The governor is sitting on a measure designed to close gaps in the unemployment safety net -- gaps that seasonal workers are falling through, labor leaders charge.
The Senate passed a measure last week that would reverse a change in unemployment insurance rules that took effect April 1.
The change, part of a 1998 overhaul of the system, unintentionally cut off benefits for some seasonal workers, union officials say.
"We've had a lot of people who don't qualify for benefits," said Thomas W. Burke, business manager of Carpenters Local 9 in Cheektowaga. "Ultimately it puts them in harm's way of depending on social services."
Gov. George Pataki is looking at the measure but has not acted on it, spokesman William C. Van Slyke said. He wouldn't comment further on the chances for passage.
Under the unemployment overhaul passed in August 1998, workers' earnings for the year must be 1 1/2 times their earnings in the highest-paid quarter. That means they can't make more than two-thirds of their annual income in a single quarter.
Under the old rules, an employee must have worked 20 weeks in the past year to qualify.
The amendment passed by the Senate last week would allow workers to qualify using either standard.
The Labor Department has designated people in offices around the state to help claimants understand the new rules for unemployment, Van Slyke said.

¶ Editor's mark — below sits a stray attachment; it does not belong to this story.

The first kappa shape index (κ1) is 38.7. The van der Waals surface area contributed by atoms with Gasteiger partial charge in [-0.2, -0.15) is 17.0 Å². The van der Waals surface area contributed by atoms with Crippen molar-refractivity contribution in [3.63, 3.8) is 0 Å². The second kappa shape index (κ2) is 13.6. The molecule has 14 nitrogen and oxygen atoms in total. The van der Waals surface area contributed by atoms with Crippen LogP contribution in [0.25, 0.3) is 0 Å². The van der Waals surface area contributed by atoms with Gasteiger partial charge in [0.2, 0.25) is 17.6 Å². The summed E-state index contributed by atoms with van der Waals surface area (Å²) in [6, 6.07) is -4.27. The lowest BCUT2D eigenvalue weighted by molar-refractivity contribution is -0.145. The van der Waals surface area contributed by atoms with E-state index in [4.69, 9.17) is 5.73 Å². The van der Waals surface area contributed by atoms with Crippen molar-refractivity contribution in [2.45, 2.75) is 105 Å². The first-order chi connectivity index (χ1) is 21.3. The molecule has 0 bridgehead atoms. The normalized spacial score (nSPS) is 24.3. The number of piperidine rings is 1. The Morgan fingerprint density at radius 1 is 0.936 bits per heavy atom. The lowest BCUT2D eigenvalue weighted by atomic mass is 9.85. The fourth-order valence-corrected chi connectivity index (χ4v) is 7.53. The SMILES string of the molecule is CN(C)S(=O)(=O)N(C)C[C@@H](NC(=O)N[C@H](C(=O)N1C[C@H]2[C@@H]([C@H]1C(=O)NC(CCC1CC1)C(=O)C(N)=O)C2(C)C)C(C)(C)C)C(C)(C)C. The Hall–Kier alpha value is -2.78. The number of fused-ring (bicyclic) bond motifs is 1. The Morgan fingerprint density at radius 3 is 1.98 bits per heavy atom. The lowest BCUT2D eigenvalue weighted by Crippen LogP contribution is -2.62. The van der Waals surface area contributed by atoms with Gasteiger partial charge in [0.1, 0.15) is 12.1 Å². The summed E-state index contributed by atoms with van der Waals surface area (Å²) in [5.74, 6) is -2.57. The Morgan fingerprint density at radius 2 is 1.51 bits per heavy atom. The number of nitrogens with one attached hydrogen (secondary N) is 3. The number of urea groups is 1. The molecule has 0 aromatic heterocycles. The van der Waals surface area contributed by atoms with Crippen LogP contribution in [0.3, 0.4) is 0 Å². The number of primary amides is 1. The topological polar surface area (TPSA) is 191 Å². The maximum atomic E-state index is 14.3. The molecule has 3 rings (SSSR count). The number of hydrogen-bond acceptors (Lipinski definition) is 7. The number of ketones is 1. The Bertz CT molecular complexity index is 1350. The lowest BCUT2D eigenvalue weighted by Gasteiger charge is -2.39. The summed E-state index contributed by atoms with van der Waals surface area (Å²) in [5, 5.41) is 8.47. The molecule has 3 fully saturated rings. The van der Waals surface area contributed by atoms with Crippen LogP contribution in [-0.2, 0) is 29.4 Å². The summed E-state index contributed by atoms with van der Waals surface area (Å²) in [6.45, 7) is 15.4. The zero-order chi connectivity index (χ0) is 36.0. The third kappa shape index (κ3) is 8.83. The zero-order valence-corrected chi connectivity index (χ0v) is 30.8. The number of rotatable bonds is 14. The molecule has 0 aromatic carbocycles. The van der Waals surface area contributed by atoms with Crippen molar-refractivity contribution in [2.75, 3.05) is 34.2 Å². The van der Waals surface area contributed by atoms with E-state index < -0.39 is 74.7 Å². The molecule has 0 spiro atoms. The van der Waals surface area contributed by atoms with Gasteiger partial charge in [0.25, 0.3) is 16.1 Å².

"We've established liaisons. . . to make sure people get the benefits that are due them," he said. The Labor Department announced the program Dec. 10.
Holes in the unemployment safety net may be especially painful for Western New York because of its relatively weak economy, said Assemblyman Brian M. Higgins (D-Buffalo), a sponsor of the measure. The bill passed the Assembly this summer.
"In a more healthy economy, we'd have jobs that provide employment 12 months of the year," he said.
The change from weeks to calendar quarters allowed the state to use tax department data, instead of making employers file payroll information twice, the Labor Department has said. Most other states have adopted similar systems.
The 1998 overhaul also increased the maximum weekly benefit from $300 to $365.
However, the overhaul -- passed with AFL-CIO support -- was intended to keep seasonal workers from being cut off from benefits, union officials said. Periods of unemployment are expected in seasonal industries like construction.
"This is not a union issue or a non-union issue -- it's a people issue," Burke said. Although the state AFL-CIO has taken the lead in lobbying for the change, seasonal workers are affected whether they're union members or not.
Burke said he fears the bill will be caught up in Albany bargaining. The Senate's lopsided 60-0 vote for the bill -- which was blocked from a vote in the chamber this summer -- points to a veto or political horse-trading, he said.
Higgins, although not predicting the bill's fate, said it might become linked with other issues in Albany deal-making.